Now, a new study from University of Georgia cellular biologists shows the mechanism behind tubulin transport and its assembly into cilia, including the first video imagery of the process. The study was published in the Journal of Cell Biology.
“Cilia are found throughout the body, so defects in cilia formation affect cells that line airways, brain ventricles or the reproductive track,” said the study’s lead author Julie Craft, a sixth-year doctoral student at UGA. “One of the main causes of male infertility is the cilia won’t function properly.”
An interdisciplinary team from the UGA Franklin College of Arts and Sciences and the College of Engineering collaborated on the research, which used total internal reflection fluorescence microscopy to analyze moving protein particles inside the cilia of Chlamydomonas reinhardtii, a green alga widely used as a model for cilia analysis.
The team exploited the natural behavior of the organism—which is to attach by its cilia to a smooth surface, such as a microscope glass cover. This positions the cilia within the 200-nanometer reach of the total internal reflection fluorescence microscope allowing for the imaging of individual proteins as they move inside the cilia.
A video explaining the process was published along with the study and is available at http://jcb.rupress.org/site/biosights/biosights_jan_19_2015.xhtml.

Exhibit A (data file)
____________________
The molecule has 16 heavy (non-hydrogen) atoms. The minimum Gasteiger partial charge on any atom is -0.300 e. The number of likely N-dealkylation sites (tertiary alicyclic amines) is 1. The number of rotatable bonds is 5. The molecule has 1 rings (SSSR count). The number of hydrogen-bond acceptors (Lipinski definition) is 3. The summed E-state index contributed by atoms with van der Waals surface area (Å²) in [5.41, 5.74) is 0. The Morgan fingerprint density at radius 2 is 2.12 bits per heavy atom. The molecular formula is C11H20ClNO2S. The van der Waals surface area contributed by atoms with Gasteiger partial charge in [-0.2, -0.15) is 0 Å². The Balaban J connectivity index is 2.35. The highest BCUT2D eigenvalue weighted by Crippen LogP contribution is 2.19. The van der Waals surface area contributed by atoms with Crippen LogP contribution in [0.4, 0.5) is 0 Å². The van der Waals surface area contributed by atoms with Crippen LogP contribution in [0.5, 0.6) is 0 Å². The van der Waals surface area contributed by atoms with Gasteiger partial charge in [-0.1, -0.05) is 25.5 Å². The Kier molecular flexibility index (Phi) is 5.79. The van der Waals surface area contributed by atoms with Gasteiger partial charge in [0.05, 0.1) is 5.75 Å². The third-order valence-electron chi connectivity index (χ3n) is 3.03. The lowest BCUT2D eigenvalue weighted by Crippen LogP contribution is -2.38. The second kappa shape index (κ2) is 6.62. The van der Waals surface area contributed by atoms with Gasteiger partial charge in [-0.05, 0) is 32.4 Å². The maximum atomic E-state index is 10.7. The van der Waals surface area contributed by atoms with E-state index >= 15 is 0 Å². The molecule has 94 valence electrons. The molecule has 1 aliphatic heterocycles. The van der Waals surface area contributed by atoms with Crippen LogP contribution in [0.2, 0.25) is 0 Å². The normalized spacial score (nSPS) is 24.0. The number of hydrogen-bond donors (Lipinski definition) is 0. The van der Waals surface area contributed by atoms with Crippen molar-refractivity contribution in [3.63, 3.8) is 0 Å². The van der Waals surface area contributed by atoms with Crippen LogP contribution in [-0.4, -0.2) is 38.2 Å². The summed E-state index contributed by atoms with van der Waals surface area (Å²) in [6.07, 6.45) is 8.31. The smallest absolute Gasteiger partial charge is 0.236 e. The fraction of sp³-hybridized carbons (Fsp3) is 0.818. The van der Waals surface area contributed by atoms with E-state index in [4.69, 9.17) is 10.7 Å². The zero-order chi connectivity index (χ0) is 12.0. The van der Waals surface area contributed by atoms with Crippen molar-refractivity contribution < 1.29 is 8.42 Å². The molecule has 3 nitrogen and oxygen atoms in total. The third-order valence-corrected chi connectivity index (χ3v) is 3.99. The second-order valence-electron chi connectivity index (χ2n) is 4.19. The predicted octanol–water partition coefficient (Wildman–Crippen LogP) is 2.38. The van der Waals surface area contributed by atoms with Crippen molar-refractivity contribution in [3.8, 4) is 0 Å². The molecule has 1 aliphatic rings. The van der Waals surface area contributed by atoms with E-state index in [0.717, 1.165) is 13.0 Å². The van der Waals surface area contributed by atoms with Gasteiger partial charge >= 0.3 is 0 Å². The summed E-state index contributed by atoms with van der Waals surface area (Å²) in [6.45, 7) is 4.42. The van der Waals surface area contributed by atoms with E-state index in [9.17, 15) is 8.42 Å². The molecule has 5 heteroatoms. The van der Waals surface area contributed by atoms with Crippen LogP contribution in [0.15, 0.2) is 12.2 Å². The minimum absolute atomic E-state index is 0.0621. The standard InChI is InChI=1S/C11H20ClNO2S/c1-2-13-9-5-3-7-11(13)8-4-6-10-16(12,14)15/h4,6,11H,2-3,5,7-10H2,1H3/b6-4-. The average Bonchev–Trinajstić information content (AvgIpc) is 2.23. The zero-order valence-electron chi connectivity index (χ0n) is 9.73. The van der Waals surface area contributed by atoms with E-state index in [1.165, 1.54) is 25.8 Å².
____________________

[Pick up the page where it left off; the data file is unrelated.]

“Tubulin is transported by this process, which we call intraflagellar transport, or IFT,” said study co-author Karl Lechtreck, an assistant professor in the department of cellular biology and a member of the Integrated Life Sciences Program. “Though it has long been suspected in the field and there was indirect evidence to support the theory, this is the first time it has been shown directly, through live imaging, that IFT does function as a tubulin pump.
“About 400,000 tubulin dimers need to be transported within 60 minutes to assemble a single cilium. Being able to see tubulin moving into cilia allowed for first insights into how this transport is regulated to make sure cilia will have the correct size.”
The new findings are expected to have wide implications for a variety of diseases and conditions related to cilia defects in the body. “We are on the very basic side of this research,” Lechtreck said. “But because more and more diseases are being connected to cilia-related conditions, including obesity and even diabetes, the number of people working on cilia has greatly expanded over the last few years.
“Unicellular models are great tools to address the many fundamental questions which remain unanswered such as controlling the size of cilia and how cells determine the proteins to be placed into these sensory organelles. In Chlamydomonas, we can initiate cilia formation experimentally, which allows us to see cilia during construction and analyze protein traffic while they are made.”
Additional study co-authors include Peter Kner, assistant professor of engineering at UGA; Aaron Harris, a third-year doctoral student in the department of cellular biology; and Sebastian Hyman, a recent UGA graduate who now studies medicine at Mercer University School of Medicine. The research is supported by the National Institutes of Health under grant number GM110413.
The study is available at http://jcb.rupress.org/content/early/2015/01/06/jcb.201409036.full.
- Alan Flurry
- Karl F. Lechtreck